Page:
Project description:Most mammals and approximately 20% of squamates (lizards and snakes) are viviparous, whereas all crocodilians, birds and turtles are oviparous. Viviparity evolved greater than 100 times in squamates, including multiple times in Mabuyinae (Reptilia: Scincidae), making this group ideal for studying the evolution of nutritional patterns associated with viviparity. Previous studies suggest that extreme matrotrophy, the support of virtually all of embryonic development by maternal nutrients, evolved as many as three times in Mabuyinae: in Neotropical Mabuyinae (63 species), Eumecia (2 species; Africa) and Trachylepis ivensii (Africa). However, no explicit phylogenetic hypotheses exist for understanding the evolution of extreme matrotrophy. Using multilocus DNA data, we inferred a species tree for Mabuyinae that implies that T. ivensii (here assigned to the resurrected genus Lubuya) is sister to Eumecia, suggesting that extreme matrotrophy evolved only once in African mabuyine skinks.
Project description:We sequenced and annotated the nearly complete mitochondrial genome (mitogenome) of <i>Scincella reevesii</i> (Squamata: Scincidae). This mitogenome was 14,106 bp in size and encoded 13 protein-coding genes, two ribosomal RNA genes, and 22 transfer RNA genes. The most common start codon is ATG, the most common termination codon is TAA and five genes have incomplete termination codon T. The overall nucleotide composition was 32.0% of A, 14.3% of G, 26.1% of T, and 27.6% of C. The data will increase the basic information of Scincidae phylogenetic research and can help to better understand the phylogenetic status of <i>S. reevesii</i> in Squamata.
Project description:The first complete mitochondrial genome sequence was determined for an oviparous lizard, <i>Scincella modesta</i> (<i>Scincella,</i> Scincidae). The total length of the complete mitochondrial genome was 17,511 bp, encodes 13 protein-coding genes, 22 tRNAs, 2 rRNA genes, and 2 non-coding regions. The overall base composition of <i>S. modesta</i> is A: 31.9%, T: 27.2%, G: 14.5%, and C: 26.5%. Most of the <i>S. modesta</i> mitochondrial genes are encoded on the H-strand except for the ND6 gene and eight tRNA genes, which are encoded on the L-strand. Mrbayes and ML tree based on 13 protein-coding genes indicated that <i>S. vandenburghi</i> is the sister group of the <i>S. modesta</i> within the genus <i>Scincella.</i> The complete mitogenome sequence of <i>S. modesta</i> provided fundamental data for resolving phylogenetic and genetic problems related to genus <i>Scincella.</i>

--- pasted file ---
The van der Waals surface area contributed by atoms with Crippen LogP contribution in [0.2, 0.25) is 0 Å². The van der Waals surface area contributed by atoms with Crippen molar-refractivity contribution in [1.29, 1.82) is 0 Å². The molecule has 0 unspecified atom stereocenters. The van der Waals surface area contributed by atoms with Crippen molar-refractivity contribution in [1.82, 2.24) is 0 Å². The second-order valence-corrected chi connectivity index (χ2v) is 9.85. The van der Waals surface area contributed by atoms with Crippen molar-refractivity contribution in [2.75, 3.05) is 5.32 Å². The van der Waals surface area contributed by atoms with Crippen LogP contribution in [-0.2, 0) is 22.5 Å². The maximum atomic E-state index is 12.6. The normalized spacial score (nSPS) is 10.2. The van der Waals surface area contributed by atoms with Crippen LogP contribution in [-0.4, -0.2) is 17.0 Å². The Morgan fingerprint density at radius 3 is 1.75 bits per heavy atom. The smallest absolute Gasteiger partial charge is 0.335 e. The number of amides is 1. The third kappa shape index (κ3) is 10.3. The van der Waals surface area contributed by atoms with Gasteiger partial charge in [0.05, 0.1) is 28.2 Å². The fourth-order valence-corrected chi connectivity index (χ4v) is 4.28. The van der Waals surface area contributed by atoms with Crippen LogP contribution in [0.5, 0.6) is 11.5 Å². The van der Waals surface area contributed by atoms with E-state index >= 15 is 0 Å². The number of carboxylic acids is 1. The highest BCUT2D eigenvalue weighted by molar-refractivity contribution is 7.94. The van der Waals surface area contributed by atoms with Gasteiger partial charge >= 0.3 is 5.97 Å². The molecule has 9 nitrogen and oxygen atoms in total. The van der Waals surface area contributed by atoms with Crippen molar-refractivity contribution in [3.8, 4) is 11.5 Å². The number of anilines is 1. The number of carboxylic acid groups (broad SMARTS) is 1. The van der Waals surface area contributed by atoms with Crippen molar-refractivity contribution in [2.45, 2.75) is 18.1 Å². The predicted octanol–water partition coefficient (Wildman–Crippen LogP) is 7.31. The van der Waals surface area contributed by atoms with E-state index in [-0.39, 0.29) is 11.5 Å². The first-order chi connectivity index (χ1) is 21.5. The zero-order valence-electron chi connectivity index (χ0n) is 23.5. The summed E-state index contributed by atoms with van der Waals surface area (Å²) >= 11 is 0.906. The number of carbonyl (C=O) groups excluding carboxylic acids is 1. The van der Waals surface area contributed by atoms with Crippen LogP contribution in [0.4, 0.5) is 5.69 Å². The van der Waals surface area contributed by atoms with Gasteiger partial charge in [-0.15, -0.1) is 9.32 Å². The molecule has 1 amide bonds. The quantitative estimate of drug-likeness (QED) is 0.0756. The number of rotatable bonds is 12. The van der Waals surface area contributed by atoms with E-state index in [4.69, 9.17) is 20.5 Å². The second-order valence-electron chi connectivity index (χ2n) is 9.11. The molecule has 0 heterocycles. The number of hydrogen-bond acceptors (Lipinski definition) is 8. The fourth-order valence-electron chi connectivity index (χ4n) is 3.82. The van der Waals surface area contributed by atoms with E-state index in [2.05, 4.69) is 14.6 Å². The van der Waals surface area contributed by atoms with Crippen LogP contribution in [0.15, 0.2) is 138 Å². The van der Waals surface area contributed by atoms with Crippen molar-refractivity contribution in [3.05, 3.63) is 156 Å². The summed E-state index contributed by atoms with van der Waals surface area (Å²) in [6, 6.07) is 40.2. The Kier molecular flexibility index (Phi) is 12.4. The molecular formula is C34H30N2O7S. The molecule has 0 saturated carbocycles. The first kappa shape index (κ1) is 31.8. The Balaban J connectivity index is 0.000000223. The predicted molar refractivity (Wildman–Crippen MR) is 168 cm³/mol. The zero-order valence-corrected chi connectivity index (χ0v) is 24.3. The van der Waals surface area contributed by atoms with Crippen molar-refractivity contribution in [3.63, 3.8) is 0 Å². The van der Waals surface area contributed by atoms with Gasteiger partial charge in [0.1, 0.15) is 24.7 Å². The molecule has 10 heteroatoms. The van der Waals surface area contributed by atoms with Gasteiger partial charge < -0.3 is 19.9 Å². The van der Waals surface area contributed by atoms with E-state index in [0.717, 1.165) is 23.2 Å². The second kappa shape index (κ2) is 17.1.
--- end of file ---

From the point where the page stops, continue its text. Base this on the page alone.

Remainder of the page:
Project description:We sequenced and annotated the complete mitochondrial genome (mitogenome) of <i>Scincella modesta</i> (Squamata: Scincidae). This mitogenome was 17,466 bp long and encoded 13 protein-coding genes (PCGs), 22 transfer RNA genes, 2 ribosomal RNA genes, and 2 non-coding regions. The overall nucleotide composition was 31.8% of A, 14.5% of G, 27.2% of T, and 26.5% of C. Phylogenetic analysis using Bayesian Inference (BI) validated the taxonomic status of <i>S. modesta</i>, exhibiting the close relationship with the other two species from the genus <i>Scincella</i>.